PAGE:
Thursday 10th September, 2015
3:30pm to 4:30pm
As UX designers we tackle a range of problems, some more complex than others. The Cynefin framework provides a map that helps us recognise different types of complexity and adopt appropriate approaches. It gives us a fresh way to understand why we do the things we do in UX; the role of expertise in solving different kinds of problems; and why we sometimes seem at cross purposes with our stakeholders.
This tutorial will introduce the features of the Cynefin framework and invite you to explore and reflect on how you can apply insight into complexity to your own work. It will also consider the connections between design thinking, lean UX practices and the Cynefin framework.
NOTES: The Cynefin framework describes qualitatively different types of complexity, including:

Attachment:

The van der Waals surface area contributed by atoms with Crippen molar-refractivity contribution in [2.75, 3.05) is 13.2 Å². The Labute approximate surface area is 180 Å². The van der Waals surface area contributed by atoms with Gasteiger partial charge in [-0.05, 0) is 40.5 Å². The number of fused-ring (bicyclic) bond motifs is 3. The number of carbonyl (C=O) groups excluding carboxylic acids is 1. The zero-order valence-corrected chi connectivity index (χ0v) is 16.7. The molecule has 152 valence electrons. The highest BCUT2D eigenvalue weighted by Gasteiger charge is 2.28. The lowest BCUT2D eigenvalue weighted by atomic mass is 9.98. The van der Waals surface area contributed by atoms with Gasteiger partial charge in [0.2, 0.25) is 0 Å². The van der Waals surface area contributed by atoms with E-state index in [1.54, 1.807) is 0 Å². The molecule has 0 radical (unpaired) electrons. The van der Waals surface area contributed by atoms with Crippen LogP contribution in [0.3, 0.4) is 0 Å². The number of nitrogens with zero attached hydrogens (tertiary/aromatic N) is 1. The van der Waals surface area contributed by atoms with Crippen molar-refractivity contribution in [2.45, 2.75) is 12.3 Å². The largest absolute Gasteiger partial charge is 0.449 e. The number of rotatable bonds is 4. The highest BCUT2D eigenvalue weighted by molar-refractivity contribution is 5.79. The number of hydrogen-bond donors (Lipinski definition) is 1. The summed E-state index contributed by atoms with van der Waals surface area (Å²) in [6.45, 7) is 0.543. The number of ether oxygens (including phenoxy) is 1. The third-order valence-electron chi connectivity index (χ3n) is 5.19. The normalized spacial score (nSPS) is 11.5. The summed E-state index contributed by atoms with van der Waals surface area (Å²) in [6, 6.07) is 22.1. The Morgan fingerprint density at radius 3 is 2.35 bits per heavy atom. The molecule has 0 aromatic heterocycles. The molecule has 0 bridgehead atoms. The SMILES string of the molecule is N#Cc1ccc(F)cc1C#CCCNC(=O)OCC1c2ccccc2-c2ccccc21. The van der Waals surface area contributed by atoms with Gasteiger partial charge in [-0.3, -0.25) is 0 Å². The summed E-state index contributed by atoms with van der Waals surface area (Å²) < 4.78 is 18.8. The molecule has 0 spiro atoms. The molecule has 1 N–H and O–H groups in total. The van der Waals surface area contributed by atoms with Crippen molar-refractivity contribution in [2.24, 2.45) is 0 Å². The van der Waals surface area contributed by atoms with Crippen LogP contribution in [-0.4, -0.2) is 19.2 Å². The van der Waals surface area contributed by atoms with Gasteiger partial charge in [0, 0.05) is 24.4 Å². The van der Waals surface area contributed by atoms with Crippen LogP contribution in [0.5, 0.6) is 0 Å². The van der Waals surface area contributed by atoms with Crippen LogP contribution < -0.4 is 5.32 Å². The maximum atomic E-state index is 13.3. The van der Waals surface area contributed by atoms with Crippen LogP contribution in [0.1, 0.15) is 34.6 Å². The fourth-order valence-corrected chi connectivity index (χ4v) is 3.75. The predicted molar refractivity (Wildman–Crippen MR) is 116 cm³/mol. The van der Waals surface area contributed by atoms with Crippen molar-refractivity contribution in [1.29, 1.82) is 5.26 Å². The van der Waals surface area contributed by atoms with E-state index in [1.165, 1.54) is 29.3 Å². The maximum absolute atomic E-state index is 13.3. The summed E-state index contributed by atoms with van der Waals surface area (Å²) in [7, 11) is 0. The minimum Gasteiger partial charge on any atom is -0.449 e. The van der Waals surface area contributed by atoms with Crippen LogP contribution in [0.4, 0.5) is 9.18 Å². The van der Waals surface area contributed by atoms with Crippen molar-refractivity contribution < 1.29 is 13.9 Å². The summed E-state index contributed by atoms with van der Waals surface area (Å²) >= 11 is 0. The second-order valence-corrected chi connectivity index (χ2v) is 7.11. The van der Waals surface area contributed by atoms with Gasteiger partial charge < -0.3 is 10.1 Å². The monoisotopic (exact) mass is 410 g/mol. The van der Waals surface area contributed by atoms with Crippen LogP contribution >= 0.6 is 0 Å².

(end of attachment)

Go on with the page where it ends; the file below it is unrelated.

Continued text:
simple/obvious (where applying best practice and rules is appropriate)
complicated (where problems can be solved with expert judgement, heuristics and good practice)
complex (where patterns only emerge through observing responses to our actions)
UX practice falls into these different areas in different ways - from applying best practice standards; heuristic evaluations and expertise; and learning from hypothesis testing. Understanding how these are different gives a great deal of insight into the nature of design work and how we approach it, and also how we become more adept in areas of greater complexity as our experience grows.
The features of the 'complex' environments explain why practices such as user-centred design, agile, lean, systems thinking and OODA are grounded in iterative test-and-learn cycles. Awareness of this framework also helps us spot when stakeholders are, for example, applying the thinking appropriate for 'complicated' problems to one that is actually 'complex'. For these problems, expertise alone cannot produce effective solutions, whatever the expectations - this is where we must recognise the need for collaboration, abductive reasoning, hypothesis generation and testing.
Problem solver, through the medium of UX design; gamestorming enthusiast; wonderer.
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